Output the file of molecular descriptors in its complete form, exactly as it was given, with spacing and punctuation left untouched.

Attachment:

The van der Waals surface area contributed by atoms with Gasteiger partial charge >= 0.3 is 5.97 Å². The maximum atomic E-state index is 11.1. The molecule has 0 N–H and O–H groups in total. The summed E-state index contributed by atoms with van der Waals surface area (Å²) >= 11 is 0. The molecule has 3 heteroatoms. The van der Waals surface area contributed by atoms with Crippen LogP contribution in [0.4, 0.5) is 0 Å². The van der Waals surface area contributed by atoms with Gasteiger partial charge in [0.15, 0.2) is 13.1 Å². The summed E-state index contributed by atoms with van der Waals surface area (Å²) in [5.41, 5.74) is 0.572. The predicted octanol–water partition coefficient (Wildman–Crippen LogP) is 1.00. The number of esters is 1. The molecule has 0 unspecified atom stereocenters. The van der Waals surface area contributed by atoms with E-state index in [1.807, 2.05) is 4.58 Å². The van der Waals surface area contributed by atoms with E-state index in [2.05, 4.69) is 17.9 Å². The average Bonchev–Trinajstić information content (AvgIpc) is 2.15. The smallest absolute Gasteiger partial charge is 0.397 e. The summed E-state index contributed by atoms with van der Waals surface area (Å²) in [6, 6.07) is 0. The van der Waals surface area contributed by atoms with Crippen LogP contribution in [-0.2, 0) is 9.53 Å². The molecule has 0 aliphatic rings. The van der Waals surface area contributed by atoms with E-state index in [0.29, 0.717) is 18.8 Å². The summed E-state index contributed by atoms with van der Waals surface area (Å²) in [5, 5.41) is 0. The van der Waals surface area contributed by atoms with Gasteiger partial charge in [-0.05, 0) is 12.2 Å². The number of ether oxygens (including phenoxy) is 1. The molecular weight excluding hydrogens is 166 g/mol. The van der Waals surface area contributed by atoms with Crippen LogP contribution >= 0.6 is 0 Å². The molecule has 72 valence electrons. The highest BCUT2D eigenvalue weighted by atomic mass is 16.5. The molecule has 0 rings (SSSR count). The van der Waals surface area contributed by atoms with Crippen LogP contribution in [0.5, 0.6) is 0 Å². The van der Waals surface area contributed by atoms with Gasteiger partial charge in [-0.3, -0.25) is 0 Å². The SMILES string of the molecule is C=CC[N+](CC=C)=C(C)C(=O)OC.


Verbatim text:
The van der Waals surface area contributed by atoms with Gasteiger partial charge >= 0.3 is 5.97 Å². The maximum atomic E-state index is 11.1. The molecule has 0 N–H and O–H groups in total. The summed E-state index contributed by atoms with van der Waals surface area (Å²) >= 11 is 0. The molecule has 3 heteroatoms. The van der Waals surface area contributed by atoms with Crippen LogP contribution in [0.4, 0.5) is 0 Å². The van der Waals surface area contributed by atoms with Gasteiger partial charge in [0.15, 0.2) is 13.1 Å². The summed E-state index contributed by atoms with van der Waals surface area (Å²) in [5.41, 5.74) is 0.572. The predicted octanol–water partition coefficient (Wildman–Crippen LogP) is 1.00. The number of esters is 1. The molecule has 0 unspecified atom stereocenters. The van der Waals surface area contributed by atoms with E-state index in [1.807, 2.05) is 4.58 Å². The van der Waals surface area contributed by atoms with E-state index in [2.05, 4.69) is 17.9 Å². The average Bonchev–Trinajstić information content (AvgIpc) is 2.15. The smallest absolute Gasteiger partial charge is 0.397 e. The summed E-state index contributed by atoms with van der Waals surface area (Å²) in [6, 6.07) is 0. The van der Waals surface area contributed by atoms with Crippen LogP contribution in [-0.2, 0) is 9.53 Å². The molecule has 0 aliphatic rings. The van der Waals surface area contributed by atoms with E-state index in [0.29, 0.717) is 18.8 Å². The summed E-state index contributed by atoms with van der Waals surface area (Å²) in [5, 5.41) is 0. The van der Waals surface area contributed by atoms with Gasteiger partial charge in [-0.05, 0) is 12.2 Å². The number of ether oxygens (including phenoxy) is 1. The molecular weight excluding hydrogens is 166 g/mol. The van der Waals surface area contributed by atoms with Crippen LogP contribution >= 0.6 is 0 Å². The molecule has 72 valence electrons. The highest BCUT2D eigenvalue weighted by atomic mass is 16.5. The molecule has 0 rings (SSSR count). The van der Waals surface area contributed by atoms with Crippen LogP contribution in [0.5, 0.6) is 0 Å². The van der Waals surface area contributed by atoms with Gasteiger partial charge in [-0.3, -0.25) is 0 Å². The SMILES string of the molecule is C=CC[N+](CC=C)=C(C)C(=O)OC.